Here are a few more things I've learned about our language lately.
Deceit of lapwings: In Lynn Shepherd's novel A Fatal Likeness, Charles Maddox remembers as a boy asking his father why a gathering of lapwings was called a deceit. It seemed like such an awful word for such pretty birds. His father explains that the word had originally been desert, but that it had been corrupted over time to deceit. "Because parent lapwings will abandon their nest to lead predators astray -- protecting their young in the very act of appearing to forsake them." Of course, as Charles observes, that makes deceit also a very fitting term.
Penguin: Henry Hitchings explains in The Secret Life of Words that the word penguin is a composite of two Welsh words meaning "white" and "head." This is odd, he observes, because penguins have black heads.
Whisky: The Gaelic word usquebaugh was "viley corrupted" by the Saxons into the word whisky, A.J. Cronin writes in his memoir Adventures in Two Worlds. I have used the spelling of the word Cronin uses in his book.The Oxford American Dictionary tells me the word is spelled whiskey for American and Irish products, but whisky for Scotch and Canadian products. Cronin hailed from Scotland, although he lived a good part of his life in England and the United States.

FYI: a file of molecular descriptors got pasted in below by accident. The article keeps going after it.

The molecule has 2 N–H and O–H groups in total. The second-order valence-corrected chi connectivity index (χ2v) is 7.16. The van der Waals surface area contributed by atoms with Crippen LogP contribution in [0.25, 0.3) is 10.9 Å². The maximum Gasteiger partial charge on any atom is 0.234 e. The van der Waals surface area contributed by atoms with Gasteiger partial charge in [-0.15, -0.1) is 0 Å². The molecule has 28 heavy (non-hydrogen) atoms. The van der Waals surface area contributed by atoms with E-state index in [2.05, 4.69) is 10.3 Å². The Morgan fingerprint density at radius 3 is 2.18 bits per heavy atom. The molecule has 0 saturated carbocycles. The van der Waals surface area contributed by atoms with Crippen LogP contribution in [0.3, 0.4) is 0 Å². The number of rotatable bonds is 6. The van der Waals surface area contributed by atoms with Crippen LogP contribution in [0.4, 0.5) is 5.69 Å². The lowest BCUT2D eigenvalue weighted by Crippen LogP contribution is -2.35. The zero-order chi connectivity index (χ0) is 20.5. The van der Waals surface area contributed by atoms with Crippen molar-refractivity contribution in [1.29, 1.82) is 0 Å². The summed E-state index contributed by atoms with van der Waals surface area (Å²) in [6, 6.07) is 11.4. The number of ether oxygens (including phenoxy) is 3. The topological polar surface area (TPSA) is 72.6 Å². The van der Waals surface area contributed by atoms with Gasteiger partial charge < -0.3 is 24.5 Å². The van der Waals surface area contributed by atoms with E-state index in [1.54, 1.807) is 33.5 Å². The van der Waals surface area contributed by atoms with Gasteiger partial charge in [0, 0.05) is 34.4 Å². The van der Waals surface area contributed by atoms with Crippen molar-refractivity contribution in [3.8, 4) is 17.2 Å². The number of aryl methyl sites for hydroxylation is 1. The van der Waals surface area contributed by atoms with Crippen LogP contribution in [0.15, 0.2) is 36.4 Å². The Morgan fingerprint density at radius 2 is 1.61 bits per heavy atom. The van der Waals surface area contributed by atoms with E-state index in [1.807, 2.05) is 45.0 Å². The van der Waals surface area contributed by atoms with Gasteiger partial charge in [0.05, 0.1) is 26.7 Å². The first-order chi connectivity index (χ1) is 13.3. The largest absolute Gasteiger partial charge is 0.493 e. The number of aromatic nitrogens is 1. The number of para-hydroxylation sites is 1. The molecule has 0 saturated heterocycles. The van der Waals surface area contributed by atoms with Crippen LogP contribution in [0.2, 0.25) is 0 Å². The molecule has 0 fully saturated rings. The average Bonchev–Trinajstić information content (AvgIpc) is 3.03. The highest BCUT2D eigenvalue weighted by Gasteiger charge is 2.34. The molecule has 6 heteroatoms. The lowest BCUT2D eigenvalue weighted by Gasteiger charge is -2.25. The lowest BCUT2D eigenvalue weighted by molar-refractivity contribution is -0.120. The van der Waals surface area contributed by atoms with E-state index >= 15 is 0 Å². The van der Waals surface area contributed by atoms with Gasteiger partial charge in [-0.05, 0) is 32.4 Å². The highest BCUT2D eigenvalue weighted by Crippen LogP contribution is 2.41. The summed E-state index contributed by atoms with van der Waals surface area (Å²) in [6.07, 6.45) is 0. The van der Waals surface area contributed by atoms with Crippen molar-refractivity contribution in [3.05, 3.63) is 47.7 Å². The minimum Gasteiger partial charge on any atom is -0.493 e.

Sleep tight: This odd expression, which so many of us have used, especially when putting children to bed, dates from the era of feather beds, which tended to sag to the point where they became a lot less comfortable than they looked. To correct the problem it was necessary to tighten the lattice of ropes under the bed. Bill Bryson reports this in At Home.